Celebrating holidays helps children see the rich cultural heritage of their past and the continuity of life (Vygotsky, 1986). Holiday celebrations with young children can be pure fun and relaxation; at the same time, they can impart historical knowledge in an accurate and authentic manner. Holidays can serve as occasions for projects that will acquaint pupils with social studies concepts and information. They are occasions for teaching students about important ideas and customs that coexist with one another in our country and in the world (NCSS, 1998).
On the other hand, when poorly planned or thought out, holiday celebrations are disasters, serving only to indoctrinate children and perpetuate myths and stereotypes. When the social studies curriculum revolves around the celebration of holidays or when the focus is on a “tourist curriculum” (Derman-Sparks, 2003), children visit a culture by participating in a few activities and then go home to their regular classroom life, which leads to cultural stereotypes and trivialization—all those people do is dance, wear special clothes, and eat.
Holiday celebrations planned around the children’s activities and experiences can be meaningful and enjoyable when they do the following:
- The routines of the regular school day are preserved. Any dramatic change in routine is upsetting to young children. Missing a nap or changing lunchtime might be disastrous for preschoolers. Eliminating work time for primary children is unnecessary; instead of reading from a basal text or doing the usual work, primary children might research library books about the holidays or solve puzzles with holiday words. Work time might include special materials associated with the holiday—orange and black paper and paint for Halloween or scrap papers in pink, red, and white, plus glitter, for Valentine’s Day.
- Parents or other members of the community are involved to ensure sensitivity to the culture of the children. Involving parents or members of the community in planning the holiday celebration ensures, at least in part, that the culture and ethnic diversity of the children, their families, and the community will be respected. Some celebrations, such as Halloween, Valentine’s Day, or others, may be offensive to parents from differing ethnic groups or religious backgrounds. Parents can also add meaning to the celebrations by telling stories of their celebrations in another country or the history and meaning of specific holidays.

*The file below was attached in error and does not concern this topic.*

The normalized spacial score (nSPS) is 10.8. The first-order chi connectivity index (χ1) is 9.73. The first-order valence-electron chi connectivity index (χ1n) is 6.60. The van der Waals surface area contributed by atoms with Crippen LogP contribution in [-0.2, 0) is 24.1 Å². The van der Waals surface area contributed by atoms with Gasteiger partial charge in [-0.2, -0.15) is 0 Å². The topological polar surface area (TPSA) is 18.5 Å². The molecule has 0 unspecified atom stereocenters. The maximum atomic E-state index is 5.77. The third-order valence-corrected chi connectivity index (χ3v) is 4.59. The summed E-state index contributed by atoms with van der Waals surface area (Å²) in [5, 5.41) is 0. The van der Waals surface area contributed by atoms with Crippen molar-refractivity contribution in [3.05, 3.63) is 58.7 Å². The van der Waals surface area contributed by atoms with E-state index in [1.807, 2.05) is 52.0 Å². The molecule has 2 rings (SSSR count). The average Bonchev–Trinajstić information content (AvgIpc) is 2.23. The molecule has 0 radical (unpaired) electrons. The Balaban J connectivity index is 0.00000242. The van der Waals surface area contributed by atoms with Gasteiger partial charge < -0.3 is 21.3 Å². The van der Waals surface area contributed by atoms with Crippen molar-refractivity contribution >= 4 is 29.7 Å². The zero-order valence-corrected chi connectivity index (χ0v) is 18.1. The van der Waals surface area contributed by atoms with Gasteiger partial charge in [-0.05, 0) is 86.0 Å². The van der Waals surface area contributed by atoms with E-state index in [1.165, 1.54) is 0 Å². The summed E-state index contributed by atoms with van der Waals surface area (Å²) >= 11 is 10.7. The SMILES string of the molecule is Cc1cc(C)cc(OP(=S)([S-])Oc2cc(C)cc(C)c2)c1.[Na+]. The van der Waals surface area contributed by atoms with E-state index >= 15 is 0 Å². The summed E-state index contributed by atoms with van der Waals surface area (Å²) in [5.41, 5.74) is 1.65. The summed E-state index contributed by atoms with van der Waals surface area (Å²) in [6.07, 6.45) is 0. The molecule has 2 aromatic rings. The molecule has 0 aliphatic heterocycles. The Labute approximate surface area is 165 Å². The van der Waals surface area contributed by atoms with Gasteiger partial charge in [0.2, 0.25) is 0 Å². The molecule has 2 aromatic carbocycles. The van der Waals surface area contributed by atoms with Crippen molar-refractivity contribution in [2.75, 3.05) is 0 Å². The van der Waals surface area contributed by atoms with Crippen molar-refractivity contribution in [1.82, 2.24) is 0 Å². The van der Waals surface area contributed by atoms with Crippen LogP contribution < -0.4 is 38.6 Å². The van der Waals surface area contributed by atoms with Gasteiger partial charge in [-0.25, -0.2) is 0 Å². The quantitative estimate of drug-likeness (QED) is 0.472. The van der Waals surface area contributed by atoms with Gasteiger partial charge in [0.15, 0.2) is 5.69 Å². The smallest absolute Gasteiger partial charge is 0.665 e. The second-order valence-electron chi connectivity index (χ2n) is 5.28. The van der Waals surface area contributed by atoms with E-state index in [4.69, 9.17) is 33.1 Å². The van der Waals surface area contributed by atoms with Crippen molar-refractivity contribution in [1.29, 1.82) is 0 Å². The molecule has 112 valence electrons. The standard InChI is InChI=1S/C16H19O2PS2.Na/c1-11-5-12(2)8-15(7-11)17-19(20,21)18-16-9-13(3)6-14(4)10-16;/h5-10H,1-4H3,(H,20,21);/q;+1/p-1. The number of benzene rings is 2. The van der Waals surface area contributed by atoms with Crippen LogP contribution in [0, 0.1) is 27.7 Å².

- The children are fully involved in planning the celebration. Children grow as they assume responsibility for their own lives. Planning holiday celebrations is an ideal opportunity for them to assume this responsibility. Young children have simple wants and are pleased when they can plan their own activities. They usually plan for very simple, manageable celebrations. “Let’s play Simon Says and make cupcakes,” and “We’ll sing ‘Flag of America’ and listen to the story of Daniel Boone again,” were suggested as party activities in one first-grade class.
- The activities are kept simple and low-key. Celebration of major holidays such as Christmas, Halloween, and Valentine’s Day may result in tears of frustration and fatigue if children are overexcited and stimulated. A simple snack, perhaps something the children have planned and prepared themselves, can be added to the usual milk or juice break. Games familiar to the children can be played, with some variation added. Rather than playing Simon Says at Halloween, the children can play Witch Says. Doggie, Doggie, Who Has Your Bone? might become Steven, Steven, Who Has Your Valentine?
- A few key concepts are selected for development. Focusing on only one or two of the main ideas of the holiday, you can plan relevant activities. A discussion of some of the key concepts inherent in major holidays follows.
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